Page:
Institute of Astronomy

Physics of Astrophysics

Lent Term, 24 Lectures – Prof. C J Clarke and IoA staff

How do astronomers make deductions about the important physical processes operating in the Universe when they are forced to play the role of passive observer rather than active experimentalist? Despite all the complicated analytical machinery that has been developed to process astronomical data and to perform complex theoretical simulations, there is still a vital role in astrophysics for the order of magnitude estimate in order to sort out the relative importance of different physical effects.  This is a skill that is rarely taught and one that is not always easily acquired, even though its mastery generally involves little more than the physics that is taught in the first two years of an undergraduate education.

This course aims to teach a set of skills by looking at a large range of astrophysical phenomena on scales from exoplanets to quasars. The issues to be discussed span well established astronomical truths (and how we know them) as well as a range of topics that are still at the forefront of debate.  The lectures will provide an immersion in topics in contemporary astrophysics but the examinable content of the course - and the supervision problem sets - do not involve significant factual recall of the lecture content; instead these exercises are designed to develop clear thinking and the ability to make intelligent deductions from information presented.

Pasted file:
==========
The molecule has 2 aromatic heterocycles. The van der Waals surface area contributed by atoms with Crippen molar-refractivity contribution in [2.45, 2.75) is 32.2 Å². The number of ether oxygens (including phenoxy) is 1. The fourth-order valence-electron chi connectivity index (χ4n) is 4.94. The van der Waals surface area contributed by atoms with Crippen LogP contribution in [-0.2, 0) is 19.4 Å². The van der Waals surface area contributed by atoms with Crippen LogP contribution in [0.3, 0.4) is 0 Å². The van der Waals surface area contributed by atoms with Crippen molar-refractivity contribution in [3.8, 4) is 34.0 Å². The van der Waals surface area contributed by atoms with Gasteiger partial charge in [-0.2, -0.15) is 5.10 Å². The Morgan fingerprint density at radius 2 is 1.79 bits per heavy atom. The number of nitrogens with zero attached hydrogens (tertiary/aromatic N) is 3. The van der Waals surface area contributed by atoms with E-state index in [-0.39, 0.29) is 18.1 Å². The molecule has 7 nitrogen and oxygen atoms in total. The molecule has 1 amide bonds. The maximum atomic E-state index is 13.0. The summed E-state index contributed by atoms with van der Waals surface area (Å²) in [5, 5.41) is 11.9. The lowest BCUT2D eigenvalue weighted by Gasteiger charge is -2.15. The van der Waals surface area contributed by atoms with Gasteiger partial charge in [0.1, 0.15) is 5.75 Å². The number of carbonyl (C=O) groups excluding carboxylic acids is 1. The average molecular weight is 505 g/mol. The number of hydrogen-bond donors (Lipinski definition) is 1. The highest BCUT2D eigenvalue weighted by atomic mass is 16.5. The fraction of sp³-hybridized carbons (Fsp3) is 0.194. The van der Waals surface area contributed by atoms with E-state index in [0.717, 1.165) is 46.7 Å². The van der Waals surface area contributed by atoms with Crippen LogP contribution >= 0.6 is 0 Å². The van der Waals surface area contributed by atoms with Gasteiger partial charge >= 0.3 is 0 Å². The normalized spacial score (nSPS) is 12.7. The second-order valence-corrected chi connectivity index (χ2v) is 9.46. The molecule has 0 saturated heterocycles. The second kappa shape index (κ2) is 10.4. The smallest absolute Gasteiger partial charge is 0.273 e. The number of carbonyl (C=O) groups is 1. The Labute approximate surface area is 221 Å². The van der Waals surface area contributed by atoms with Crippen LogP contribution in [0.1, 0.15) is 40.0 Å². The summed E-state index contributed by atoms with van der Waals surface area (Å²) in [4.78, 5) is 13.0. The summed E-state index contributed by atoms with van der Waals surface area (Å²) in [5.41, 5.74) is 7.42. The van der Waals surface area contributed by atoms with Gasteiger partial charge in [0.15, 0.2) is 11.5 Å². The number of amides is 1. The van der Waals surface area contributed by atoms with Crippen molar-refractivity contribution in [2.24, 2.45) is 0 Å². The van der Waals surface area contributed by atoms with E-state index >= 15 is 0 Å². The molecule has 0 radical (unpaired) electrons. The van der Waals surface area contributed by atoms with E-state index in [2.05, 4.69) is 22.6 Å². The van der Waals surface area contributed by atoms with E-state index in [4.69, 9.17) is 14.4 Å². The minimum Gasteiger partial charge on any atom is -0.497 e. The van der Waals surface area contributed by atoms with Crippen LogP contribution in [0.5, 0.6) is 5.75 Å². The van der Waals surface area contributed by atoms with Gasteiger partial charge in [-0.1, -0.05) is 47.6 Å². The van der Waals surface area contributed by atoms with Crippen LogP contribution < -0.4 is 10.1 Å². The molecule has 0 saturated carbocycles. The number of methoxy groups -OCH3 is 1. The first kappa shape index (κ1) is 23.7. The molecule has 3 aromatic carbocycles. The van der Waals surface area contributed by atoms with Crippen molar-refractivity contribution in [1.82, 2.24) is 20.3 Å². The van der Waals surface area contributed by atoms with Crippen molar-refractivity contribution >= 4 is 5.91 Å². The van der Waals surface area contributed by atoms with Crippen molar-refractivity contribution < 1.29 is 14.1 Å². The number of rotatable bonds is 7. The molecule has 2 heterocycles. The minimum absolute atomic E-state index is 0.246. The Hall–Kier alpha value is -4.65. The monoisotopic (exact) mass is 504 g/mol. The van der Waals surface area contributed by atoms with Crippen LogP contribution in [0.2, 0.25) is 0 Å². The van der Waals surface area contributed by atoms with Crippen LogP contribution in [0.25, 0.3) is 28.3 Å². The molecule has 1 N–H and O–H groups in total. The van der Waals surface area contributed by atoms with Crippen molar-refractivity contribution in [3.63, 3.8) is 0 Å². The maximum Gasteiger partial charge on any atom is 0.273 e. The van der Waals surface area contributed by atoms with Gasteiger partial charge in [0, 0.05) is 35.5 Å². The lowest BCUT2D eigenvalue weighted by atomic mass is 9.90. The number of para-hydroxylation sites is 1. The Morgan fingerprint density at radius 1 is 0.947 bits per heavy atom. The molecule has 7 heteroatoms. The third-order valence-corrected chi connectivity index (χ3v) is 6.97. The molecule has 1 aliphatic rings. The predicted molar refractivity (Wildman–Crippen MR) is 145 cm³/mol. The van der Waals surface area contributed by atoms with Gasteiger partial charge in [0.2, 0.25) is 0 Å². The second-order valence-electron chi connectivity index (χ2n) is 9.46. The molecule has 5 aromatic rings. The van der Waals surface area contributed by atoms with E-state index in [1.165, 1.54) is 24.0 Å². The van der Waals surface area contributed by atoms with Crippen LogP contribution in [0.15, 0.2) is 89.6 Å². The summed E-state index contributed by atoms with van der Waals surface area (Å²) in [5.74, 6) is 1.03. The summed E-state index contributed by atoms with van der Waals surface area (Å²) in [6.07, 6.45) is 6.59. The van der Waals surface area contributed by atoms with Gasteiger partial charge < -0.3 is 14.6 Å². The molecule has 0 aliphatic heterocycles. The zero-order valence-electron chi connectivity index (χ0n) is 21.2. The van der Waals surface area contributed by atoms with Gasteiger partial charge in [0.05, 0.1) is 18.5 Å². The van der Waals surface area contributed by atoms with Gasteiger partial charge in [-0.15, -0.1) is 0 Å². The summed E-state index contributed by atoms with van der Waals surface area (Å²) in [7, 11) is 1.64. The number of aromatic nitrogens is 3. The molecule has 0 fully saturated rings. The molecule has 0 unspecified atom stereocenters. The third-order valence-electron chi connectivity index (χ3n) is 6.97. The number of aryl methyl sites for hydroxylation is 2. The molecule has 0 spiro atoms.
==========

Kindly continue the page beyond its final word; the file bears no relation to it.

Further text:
The scheduling of lecture topics may occasionally deviate slightly from what is set out below except in the case of the Guest Lectures

Lecture 1: Introduction: Facts and Figures

Lecture 2: Distributions

Lectures 3-5: Tides: their applications to planets and binaries

Lecture 6: Guest Lecture: C. Tout Type IA Supernovae

Lectures 7-9: Further dynamical problems: from star clusters to galactic  encounters

Lectures  10-12: The physics of matter and radiation

Lecture 13: Radiative properties of accretion discs

Lecture 14: Guest Lecture:  V. Belokurov Tidal stripping in action: the field   of streams

Lecture 15: Guest Lecture:  A. Fabian The radiation physics of AGN 

Lecture 16: Guest Lecture:  M. Wyatt The formation of the Moon

Lectures 17-19: The physics of feedback

Lecture 20: Guest Lecture:  N. Madhusudhan The physics of planetary  atmospheres

Lecture 21: Guest Lecture:  D. Queloz The discovery of extrasolar planets

Lecture 22: Guest Lecture:  D. Sijacki  Feedback, AGN and galaxy formation

Lectures 23-24: Unsolved problems in star and planet formation

Recommended books:

There are no textbooks to support the course.  However for students who are interested in learning more about some of the topics covered, the following books (in addition to those supporting other Part II Astro. courses) are recommended:

P. Armitage,  The Astrophysics of Planet Formation, Cambridge University Press,  2010.

Frank, J., King, A., Raine, D., Accretion Power in Astrophysics, Cambridge   University Press, 2002.

F. Mellia High Energy Astrophysics, Princeton University Press, 2009.

D. Ward-Thompson & A. Whitworth,  An Introduction to Star Formation, Cambridge   University Press, 2011.

PoA.lectures14.64 KB
PoA.facts.relations29.93 KB
PoA.slides.16.Jan21.05 MB
PoA slides 23 Jan6.05 MB
Tout.handout.SN.Type.1a367.24 KB
PoA slides 30 Jan 201511.32 MB
PoA slides 6 Feb22.87 MB
Belokurov Streams slides 17 Feb14.32 MB
Fabian AGN handout 18 Feb 7.42 MB
Fabian AGN handout 18 Feb - slide 7161.82 KB
PoA slides 23 Feb 201520.35 MB
Queloz Exoplanets slides 4 March 201517.83 MB
Sijacki PoA slides 6 March 2015 17.97 MB
PoA slides 9 March 20155.28 MB
PoA examples sheet 146.18 KB
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PoA examples sheet 451.14 KB
Page last updated: 27 April 2015 at 12:57